Cu'Fu? (So who did
Stories from a Sicilian
ARTWORD BRINGS BACK HIT SHOW
After a sell-out run in April, and a very warm response from the Sicilian and Italian communities in Toronto, Artword Theatre remounted the show in the fall for an extended run beginning September 20,1996.
ARTWORD'S SICILIAN SHOW EXTENDS RUN
Artword Theatre's production of Cu'Fu?, by Calogero
(Charly) Chiarelli, was held over until December 15, 1996. The
one-person show about growing up Sicilian in Hamilton, Ontario has
developed a strong grass-roots following that has been filling the
tiny 60-seat theatre since September.
The show, performed in English with some Sicilian dialogue, has a very strong appeal to first and second generation immigrants to Canada, particularly of Italian and Sicilian background.
"People are coming three and four times, bringing a bigger group each time." says Judith Sandiford, managing director of the theatre.
On Saturday, November 9, a special one-night performance of Cu'Fu? is opening the Ontario Workers Arts and Heritage Centre in Hamilton, a few blocks from where the play is set.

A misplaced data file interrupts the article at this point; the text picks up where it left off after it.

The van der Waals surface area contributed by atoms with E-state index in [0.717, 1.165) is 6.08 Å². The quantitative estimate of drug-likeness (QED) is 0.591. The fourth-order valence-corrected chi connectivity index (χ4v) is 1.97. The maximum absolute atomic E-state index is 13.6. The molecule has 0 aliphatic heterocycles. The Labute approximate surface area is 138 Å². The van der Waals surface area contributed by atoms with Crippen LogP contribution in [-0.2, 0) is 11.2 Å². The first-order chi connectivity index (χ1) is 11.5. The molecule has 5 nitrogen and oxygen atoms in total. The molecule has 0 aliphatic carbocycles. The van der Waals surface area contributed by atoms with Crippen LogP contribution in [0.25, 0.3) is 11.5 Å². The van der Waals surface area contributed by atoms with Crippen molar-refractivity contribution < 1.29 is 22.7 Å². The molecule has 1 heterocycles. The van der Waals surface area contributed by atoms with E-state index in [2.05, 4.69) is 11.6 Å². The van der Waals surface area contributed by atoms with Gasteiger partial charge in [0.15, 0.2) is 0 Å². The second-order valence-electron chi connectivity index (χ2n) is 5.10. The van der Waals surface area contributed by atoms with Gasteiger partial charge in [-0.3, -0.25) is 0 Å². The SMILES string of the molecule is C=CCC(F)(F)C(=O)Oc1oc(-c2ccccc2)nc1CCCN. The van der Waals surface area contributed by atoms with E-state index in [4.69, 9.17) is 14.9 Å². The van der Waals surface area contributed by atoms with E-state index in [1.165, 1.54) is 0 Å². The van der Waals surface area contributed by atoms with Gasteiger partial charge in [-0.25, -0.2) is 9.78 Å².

The author and performer, Calogero (Charly) Chiarelli, grew up in the industrial north end of Hamilton where, in the words of the show, "there are 10,000 Sicilians all from the same town of Racalmuto. And back in Racalmuto, there were only 8,000 left."
Charly now lives in Kingston, where he works as a social worker. He commutes every weekend to Toronto to do the show. Charly is an expert blues and jazz harmonica player. His blues songs with Sicilian and English lyrics are a high point of the show.
Artword Theatre, now in its fourth season, is putting its full energy behind the show. "We want to take Cu'Fu?' as far as it will go," says Artistic Director Ronald Weihs. "Charly is a very talented writer and performer. And we think that Cu'Fu? has something very important to say about what it is to be Canadian. Right now, that's the most critical issue we face in this country."
Calogero (Charly) Chiarelli is an accomplished performer,
storyteller and musician who has had several appearances on CBC's
'Cloud Nine' and the Toronto Festival of Storytelling. He has
recently appeared at the Yukon International Storytelling Festival
and as Dan Yashinsky's sidekick at the Festival Interculturel du
Conte de Montréal. Charly is also quite adept at the lost art
of setting up pins in a bowling alley, but that's another story.
Now, with credentials in psychology, linguistics and a Master in Social Work, Charly lives and works in Kingston, Ontario. Recently he and his family went to Italy for a year where he gigged as a jazz/blues harmonica player. Charly claims audiences are probably still scratching their heads at his rendition of blues tunes sung with Sicilian lyrics.